What About Mozart? What About Murder?: Reasoning From Cases

Paperback | August 22, 2014

byHoward S. Becker

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In 1963, Howard S. Becker gave a lecture about deviance, challenging the then-conventional definition that deviance was inherently criminal and abnormal and arguing that instead, deviance was better understood as a function of labeling.  At the end of his lecture, a distinguished colleague standing at the back of the room, puffing a cigar, looked at Becker quizzically and asked, “What about murder? Isn’t that really deviant?” It sounded like Becker had been backed into a corner. Becker, however, wasn’t defeated! Reasonable people, he countered, differ over whether certain killings are murder or justified homicide, and these differences vary depending on what kinds of people did the killing. In What About Mozart? What About Murder?, Becker uses this example, along with many others, to demonstrate the different ways to study society, one that uses carefully investigated, specific cases and another that relies on speculation and on what he calls “killer questions,” aimed at taking down an opponent by citing invented cases.

Becker draws on a lifetime of sociological research and wisdom to show, in helpful detail, how to use a variety of kinds of cases to build sociological knowledge. With his trademark conversational flair and informal, personal perspective Becker provides a guide that researchers can use to produce general sociological knowledge through case studies. He champions research that has enough data to go beyond guesswork and urges researchers to avoid what he calls “skeleton cases,” which use fictional stories that pose as scientific evidence. Using his long career as a backdrop, Becker delivers a winning book that will surely change the way scholars in many fields approach their research.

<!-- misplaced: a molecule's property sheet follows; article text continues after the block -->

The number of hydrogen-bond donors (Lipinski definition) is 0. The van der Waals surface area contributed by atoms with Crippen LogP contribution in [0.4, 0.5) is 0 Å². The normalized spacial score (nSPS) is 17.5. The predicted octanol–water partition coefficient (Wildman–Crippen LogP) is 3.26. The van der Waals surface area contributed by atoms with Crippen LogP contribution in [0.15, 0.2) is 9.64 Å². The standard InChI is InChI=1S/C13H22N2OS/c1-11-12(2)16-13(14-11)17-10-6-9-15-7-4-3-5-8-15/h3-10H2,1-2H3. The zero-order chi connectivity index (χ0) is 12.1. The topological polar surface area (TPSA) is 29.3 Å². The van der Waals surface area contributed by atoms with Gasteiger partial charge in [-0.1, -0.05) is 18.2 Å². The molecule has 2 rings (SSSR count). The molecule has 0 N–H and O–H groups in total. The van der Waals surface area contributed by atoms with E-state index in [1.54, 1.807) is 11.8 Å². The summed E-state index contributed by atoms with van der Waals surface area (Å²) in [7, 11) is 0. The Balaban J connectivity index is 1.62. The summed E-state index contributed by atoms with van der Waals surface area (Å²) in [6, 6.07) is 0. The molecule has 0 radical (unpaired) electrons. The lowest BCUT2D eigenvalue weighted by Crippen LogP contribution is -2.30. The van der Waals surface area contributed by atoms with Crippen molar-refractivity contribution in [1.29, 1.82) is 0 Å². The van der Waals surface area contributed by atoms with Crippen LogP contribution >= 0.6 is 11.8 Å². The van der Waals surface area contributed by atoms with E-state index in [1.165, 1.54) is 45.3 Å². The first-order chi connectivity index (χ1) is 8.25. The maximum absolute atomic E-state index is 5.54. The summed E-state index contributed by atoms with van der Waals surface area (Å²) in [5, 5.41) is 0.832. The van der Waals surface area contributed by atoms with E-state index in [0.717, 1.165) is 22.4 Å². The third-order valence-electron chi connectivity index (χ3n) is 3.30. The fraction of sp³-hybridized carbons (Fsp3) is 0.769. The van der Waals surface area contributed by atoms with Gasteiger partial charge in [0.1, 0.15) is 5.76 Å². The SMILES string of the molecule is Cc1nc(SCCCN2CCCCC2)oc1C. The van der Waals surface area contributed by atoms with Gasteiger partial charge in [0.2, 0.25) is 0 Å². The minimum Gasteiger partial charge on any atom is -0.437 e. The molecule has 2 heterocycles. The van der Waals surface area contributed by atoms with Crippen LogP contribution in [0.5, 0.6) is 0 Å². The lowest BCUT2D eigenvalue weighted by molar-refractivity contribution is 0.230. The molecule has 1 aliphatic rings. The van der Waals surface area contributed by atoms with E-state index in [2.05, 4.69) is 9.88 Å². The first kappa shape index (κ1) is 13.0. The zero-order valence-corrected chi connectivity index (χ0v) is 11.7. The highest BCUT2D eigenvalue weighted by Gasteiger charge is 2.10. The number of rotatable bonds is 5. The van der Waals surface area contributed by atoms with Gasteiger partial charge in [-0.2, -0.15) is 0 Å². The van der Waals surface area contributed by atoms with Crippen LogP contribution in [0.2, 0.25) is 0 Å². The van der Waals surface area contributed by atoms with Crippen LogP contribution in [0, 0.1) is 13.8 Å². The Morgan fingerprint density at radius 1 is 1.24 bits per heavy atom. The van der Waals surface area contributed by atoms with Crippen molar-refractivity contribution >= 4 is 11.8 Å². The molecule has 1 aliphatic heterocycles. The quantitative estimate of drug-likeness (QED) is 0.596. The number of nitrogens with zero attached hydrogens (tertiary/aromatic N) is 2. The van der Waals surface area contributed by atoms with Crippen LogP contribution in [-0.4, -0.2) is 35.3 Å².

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In 1963, Howard S. Becker gave a lecture about deviance, challenging the then-conventional definition that deviance was inherently criminal and abnormal and arguing that instead, deviance was better understood as a function of labeling.  At the end of his lecture, a distinguished colleague standing at the back of the room, puffing a ci...

Howard S. Becker is the author of several books, including Writing for Social Scientists, Telling About Society, Tricks of the Trade, and Art Worlds. He currently lives and works in San Francisco.

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Format:PaperbackDimensions:224 pages, 9 × 6 × 0.7 inPublished:August 22, 2014Publisher:University Of Chicago PressLanguage:English

The following ISBNs are associated with this title:

ISBN - 10:022616649X

ISBN - 13:9780226166490

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Extra Content

Table of Contents

Acknowledgments
 
1 First Look
2 What’s Happening Elsewhere
 Reasoning from a Case to the World
3 Reasoning from Analogy
4 Black Boxes
 Using Cases to Study Input-Output Machi
5 Complicating and Combining Black Boxes
 Where Is the Value in Art?
6 Imagining Cases
7 Where Do You Stop?
8 Ious, Promissory Notes, and Killer Questions
 What About Mozart? What About Murder?
9 Last Words
 
References
Index

Editorial Reviews

“Becker is a sociologist known as much for his dry wit as for his groundbreaking work examining deviancy, art and music.”